This week, a diverse group of housing professionals has gathered at the National Housing & Rehabilitation Association’s (NH&RA) 2016 Public Housing Joint Venture Symposium at the Breakers in Palm Beach, Florida. According to Thom Admur, Executive Director of the organization, this is one of the best-attended NH&RA events to date, and all types of players in the affordable housing community have come together including representatives from HUD and many state agencies and local housing authorities.
While sessions covered a wide range of topics, including innovative approaches to HUD and historic preservation, the program has focused on the Rental Assistance Demonstration Project (RAD) through HUD.
RAD provides an opportunity for housing authorities to access private dollars profit developers to bring dollars the country’s many units of public housing. Sunia Zaterman, Executive Director of the Council of Large Public Housing Authorities, noted that there is $26 billion backlog in capital investment in public housing units across the country.
One takeaway from the symposium was that RAD is not a cure all for every public housing unit, but in certain cases it’s an affective way to combine public and private sources to preserve very important affordable stock. Another takeaway is clearly the need for bringing all the resources to bear for these important assets.
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Many of the country’s public housing complexes are more then 50 years old and are good candidates for the tax incentives such as the low-income and historic tax credits. Some housing authorities are partnering with for-profit developers to tap into these sources of funding. These properties are usually historically significant for the period in which they were built, typically in relation to important moments in local history, and how they were financed versus the buildings’ architectural character. In order to receive the historic tax credits, these types of narratives must be made to list the properties on the National Register of Historic Places.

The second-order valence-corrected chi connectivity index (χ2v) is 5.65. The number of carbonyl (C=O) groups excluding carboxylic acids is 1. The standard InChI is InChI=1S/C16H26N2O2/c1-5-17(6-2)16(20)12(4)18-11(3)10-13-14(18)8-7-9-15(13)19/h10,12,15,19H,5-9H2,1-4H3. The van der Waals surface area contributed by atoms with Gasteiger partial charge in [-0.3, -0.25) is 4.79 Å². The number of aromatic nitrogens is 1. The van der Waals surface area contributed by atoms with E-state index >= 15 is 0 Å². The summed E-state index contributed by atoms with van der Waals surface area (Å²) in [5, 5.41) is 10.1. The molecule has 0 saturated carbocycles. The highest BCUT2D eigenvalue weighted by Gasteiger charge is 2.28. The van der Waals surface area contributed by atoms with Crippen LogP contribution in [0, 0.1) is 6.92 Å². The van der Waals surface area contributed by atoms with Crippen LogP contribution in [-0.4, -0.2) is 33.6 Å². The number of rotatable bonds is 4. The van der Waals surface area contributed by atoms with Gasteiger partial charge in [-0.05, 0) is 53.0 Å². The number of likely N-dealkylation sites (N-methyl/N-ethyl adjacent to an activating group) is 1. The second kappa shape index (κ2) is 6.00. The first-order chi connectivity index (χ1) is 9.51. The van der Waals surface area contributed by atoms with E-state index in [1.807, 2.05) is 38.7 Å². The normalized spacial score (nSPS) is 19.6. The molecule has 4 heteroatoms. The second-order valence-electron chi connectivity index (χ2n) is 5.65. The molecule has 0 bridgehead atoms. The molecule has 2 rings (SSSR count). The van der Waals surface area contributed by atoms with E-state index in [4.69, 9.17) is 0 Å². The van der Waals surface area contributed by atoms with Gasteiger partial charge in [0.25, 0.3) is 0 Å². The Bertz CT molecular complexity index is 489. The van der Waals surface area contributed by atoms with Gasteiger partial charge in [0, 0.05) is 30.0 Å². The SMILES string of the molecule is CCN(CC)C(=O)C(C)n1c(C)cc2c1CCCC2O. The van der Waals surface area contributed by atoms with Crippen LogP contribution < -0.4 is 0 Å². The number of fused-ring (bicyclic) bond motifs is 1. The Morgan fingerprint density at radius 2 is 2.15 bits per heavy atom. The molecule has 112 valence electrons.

The consensus is that the state of the market is good, which makes it clear that need for affordable housing is not lessening. As for historic tax credits, they continue to be a very important source of financing for the construction of new affordable and housing as well as the preservation of exiting affordable units. We appreciate NH&RA’s commitment to be an important voice for the affordable housing industry and advocates for historic preservation.